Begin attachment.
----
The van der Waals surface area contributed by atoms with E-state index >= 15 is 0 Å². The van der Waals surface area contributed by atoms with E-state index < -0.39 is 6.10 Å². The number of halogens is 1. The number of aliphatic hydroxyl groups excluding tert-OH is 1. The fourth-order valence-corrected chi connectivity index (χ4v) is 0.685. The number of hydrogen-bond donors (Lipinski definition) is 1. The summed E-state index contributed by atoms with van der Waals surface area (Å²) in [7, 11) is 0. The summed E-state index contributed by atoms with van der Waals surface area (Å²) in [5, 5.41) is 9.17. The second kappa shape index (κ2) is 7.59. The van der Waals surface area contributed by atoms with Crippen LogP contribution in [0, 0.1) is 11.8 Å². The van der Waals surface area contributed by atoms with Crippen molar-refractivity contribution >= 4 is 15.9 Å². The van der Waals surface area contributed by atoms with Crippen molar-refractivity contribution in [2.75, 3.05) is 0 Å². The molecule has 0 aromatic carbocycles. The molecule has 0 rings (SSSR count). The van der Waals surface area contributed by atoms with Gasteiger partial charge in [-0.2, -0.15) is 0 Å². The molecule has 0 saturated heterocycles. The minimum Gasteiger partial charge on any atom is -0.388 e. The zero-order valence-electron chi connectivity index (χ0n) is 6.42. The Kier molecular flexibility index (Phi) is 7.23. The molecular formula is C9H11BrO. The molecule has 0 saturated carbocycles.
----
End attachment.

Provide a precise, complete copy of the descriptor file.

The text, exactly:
The van der Waals surface area contributed by atoms with E-state index >= 15 is 0 Å². The van der Waals surface area contributed by atoms with E-state index < -0.39 is 6.10 Å². The number of halogens is 1. The number of aliphatic hydroxyl groups excluding tert-OH is 1. The fourth-order valence-corrected chi connectivity index (χ4v) is 0.685. The number of hydrogen-bond donors (Lipinski definition) is 1. The summed E-state index contributed by atoms with van der Waals surface area (Å²) in [7, 11) is 0. The summed E-state index contributed by atoms with van der Waals surface area (Å²) in [5, 5.41) is 9.17. The second kappa shape index (κ2) is 7.59. The van der Waals surface area contributed by atoms with Crippen LogP contribution in [0, 0.1) is 11.8 Å². The van der Waals surface area contributed by atoms with Crippen molar-refractivity contribution >= 4 is 15.9 Å². The van der Waals surface area contributed by atoms with Crippen molar-refractivity contribution in [2.75, 3.05) is 0 Å². The molecule has 0 aromatic carbocycles. The molecule has 0 rings (SSSR count). The van der Waals surface area contributed by atoms with Gasteiger partial charge in [-0.2, -0.15) is 0 Å². The molecule has 0 saturated heterocycles. The minimum Gasteiger partial charge on any atom is -0.388 e. The zero-order valence-electron chi connectivity index (χ0n) is 6.42. The Kier molecular flexibility index (Phi) is 7.23. The molecular formula is C9H11BrO. The molecule has 0 saturated carbocycles.